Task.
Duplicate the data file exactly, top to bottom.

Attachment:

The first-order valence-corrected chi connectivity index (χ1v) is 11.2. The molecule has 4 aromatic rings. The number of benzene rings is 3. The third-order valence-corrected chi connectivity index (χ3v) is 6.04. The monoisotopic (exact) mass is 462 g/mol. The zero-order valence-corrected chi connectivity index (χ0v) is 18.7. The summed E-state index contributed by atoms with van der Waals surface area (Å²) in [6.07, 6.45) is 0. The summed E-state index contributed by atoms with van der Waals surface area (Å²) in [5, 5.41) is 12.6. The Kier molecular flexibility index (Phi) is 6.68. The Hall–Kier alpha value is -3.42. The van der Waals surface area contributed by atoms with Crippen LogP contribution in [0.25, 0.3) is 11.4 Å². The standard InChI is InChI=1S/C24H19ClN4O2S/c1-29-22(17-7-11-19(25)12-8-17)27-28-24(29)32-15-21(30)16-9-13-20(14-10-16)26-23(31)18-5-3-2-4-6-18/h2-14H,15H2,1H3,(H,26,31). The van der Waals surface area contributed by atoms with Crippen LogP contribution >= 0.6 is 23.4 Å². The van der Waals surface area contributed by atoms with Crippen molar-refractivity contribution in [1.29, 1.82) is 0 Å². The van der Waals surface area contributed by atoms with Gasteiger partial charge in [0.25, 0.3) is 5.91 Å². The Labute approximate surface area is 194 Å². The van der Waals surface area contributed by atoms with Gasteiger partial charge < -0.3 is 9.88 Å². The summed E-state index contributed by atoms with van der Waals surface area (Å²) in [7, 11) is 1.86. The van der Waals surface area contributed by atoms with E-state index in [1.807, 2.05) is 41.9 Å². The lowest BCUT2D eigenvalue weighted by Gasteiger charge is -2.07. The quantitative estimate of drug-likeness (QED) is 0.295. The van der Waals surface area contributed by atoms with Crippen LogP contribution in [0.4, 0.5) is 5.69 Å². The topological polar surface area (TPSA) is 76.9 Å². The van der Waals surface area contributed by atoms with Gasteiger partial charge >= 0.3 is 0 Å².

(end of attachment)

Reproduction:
The first-order valence-corrected chi connectivity index (χ1v) is 11.2. The molecule has 4 aromatic rings. The number of benzene rings is 3. The third-order valence-corrected chi connectivity index (χ3v) is 6.04. The monoisotopic (exact) mass is 462 g/mol. The zero-order valence-corrected chi connectivity index (χ0v) is 18.7. The summed E-state index contributed by atoms with van der Waals surface area (Å²) in [6.07, 6.45) is 0. The summed E-state index contributed by atoms with van der Waals surface area (Å²) in [5, 5.41) is 12.6. The Kier molecular flexibility index (Phi) is 6.68. The Hall–Kier alpha value is -3.42. The van der Waals surface area contributed by atoms with Crippen LogP contribution in [0.25, 0.3) is 11.4 Å². The standard InChI is InChI=1S/C24H19ClN4O2S/c1-29-22(17-7-11-19(25)12-8-17)27-28-24(29)32-15-21(30)16-9-13-20(14-10-16)26-23(31)18-5-3-2-4-6-18/h2-14H,15H2,1H3,(H,26,31). The van der Waals surface area contributed by atoms with Crippen LogP contribution >= 0.6 is 23.4 Å². The van der Waals surface area contributed by atoms with Crippen molar-refractivity contribution in [1.29, 1.82) is 0 Å². The van der Waals surface area contributed by atoms with Gasteiger partial charge in [0.25, 0.3) is 5.91 Å². The Labute approximate surface area is 194 Å². The van der Waals surface area contributed by atoms with Gasteiger partial charge < -0.3 is 9.88 Å². The summed E-state index contributed by atoms with van der Waals surface area (Å²) in [7, 11) is 1.86. The van der Waals surface area contributed by atoms with E-state index in [1.807, 2.05) is 41.9 Å². The lowest BCUT2D eigenvalue weighted by Gasteiger charge is -2.07. The quantitative estimate of drug-likeness (QED) is 0.295. The van der Waals surface area contributed by atoms with Crippen LogP contribution in [0.4, 0.5) is 5.69 Å². The topological polar surface area (TPSA) is 76.9 Å². The van der Waals surface area contributed by atoms with Gasteiger partial charge >= 0.3 is 0 Å².